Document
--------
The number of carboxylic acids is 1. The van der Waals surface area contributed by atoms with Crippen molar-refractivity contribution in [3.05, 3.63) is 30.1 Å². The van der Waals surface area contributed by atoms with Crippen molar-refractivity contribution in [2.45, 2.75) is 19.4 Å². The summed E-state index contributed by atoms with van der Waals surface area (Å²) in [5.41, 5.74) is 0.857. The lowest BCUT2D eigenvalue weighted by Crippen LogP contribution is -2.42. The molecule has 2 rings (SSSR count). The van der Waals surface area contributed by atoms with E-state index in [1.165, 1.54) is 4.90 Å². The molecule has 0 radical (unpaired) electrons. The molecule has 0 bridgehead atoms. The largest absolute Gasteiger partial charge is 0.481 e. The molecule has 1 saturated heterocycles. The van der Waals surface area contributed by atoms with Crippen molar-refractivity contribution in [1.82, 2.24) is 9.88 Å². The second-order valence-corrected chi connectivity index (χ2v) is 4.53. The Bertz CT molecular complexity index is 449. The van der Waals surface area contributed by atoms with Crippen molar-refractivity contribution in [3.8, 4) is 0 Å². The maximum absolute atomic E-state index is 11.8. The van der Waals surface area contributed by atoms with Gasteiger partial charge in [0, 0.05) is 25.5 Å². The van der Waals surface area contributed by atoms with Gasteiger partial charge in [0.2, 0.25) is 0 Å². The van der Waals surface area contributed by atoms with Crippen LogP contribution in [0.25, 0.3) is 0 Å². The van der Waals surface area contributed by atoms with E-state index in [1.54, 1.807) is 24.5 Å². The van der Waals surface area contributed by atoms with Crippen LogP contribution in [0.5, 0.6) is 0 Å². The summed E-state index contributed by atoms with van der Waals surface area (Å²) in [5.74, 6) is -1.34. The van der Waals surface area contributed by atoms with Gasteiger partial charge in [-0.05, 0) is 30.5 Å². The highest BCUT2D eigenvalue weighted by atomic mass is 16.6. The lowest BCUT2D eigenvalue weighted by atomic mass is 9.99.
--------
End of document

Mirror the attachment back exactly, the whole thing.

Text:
The number of carboxylic acids is 1. The van der Waals surface area contributed by atoms with Crippen molar-refractivity contribution in [3.05, 3.63) is 30.1 Å². The van der Waals surface area contributed by atoms with Crippen molar-refractivity contribution in [2.45, 2.75) is 19.4 Å². The summed E-state index contributed by atoms with van der Waals surface area (Å²) in [5.41, 5.74) is 0.857. The lowest BCUT2D eigenvalue weighted by Crippen LogP contribution is -2.42. The molecule has 2 rings (SSSR count). The van der Waals surface area contributed by atoms with E-state index in [1.165, 1.54) is 4.90 Å². The molecule has 0 radical (unpaired) electrons. The molecule has 0 bridgehead atoms. The largest absolute Gasteiger partial charge is 0.481 e. The molecule has 1 saturated heterocycles. The van der Waals surface area contributed by atoms with Crippen molar-refractivity contribution in [1.82, 2.24) is 9.88 Å². The second-order valence-corrected chi connectivity index (χ2v) is 4.53. The Bertz CT molecular complexity index is 449. The van der Waals surface area contributed by atoms with Crippen molar-refractivity contribution in [3.8, 4) is 0 Å². The maximum absolute atomic E-state index is 11.8. The van der Waals surface area contributed by atoms with Gasteiger partial charge in [0, 0.05) is 25.5 Å². The van der Waals surface area contributed by atoms with Gasteiger partial charge in [0.2, 0.25) is 0 Å². The van der Waals surface area contributed by atoms with Crippen LogP contribution in [0.25, 0.3) is 0 Å². The van der Waals surface area contributed by atoms with E-state index in [1.54, 1.807) is 24.5 Å². The van der Waals surface area contributed by atoms with Crippen LogP contribution in [0.5, 0.6) is 0 Å². The summed E-state index contributed by atoms with van der Waals surface area (Å²) in [5.74, 6) is -1.34. The van der Waals surface area contributed by atoms with Gasteiger partial charge in [-0.05, 0) is 30.5 Å². The highest BCUT2D eigenvalue weighted by atomic mass is 16.6. The lowest BCUT2D eigenvalue weighted by atomic mass is 9.99.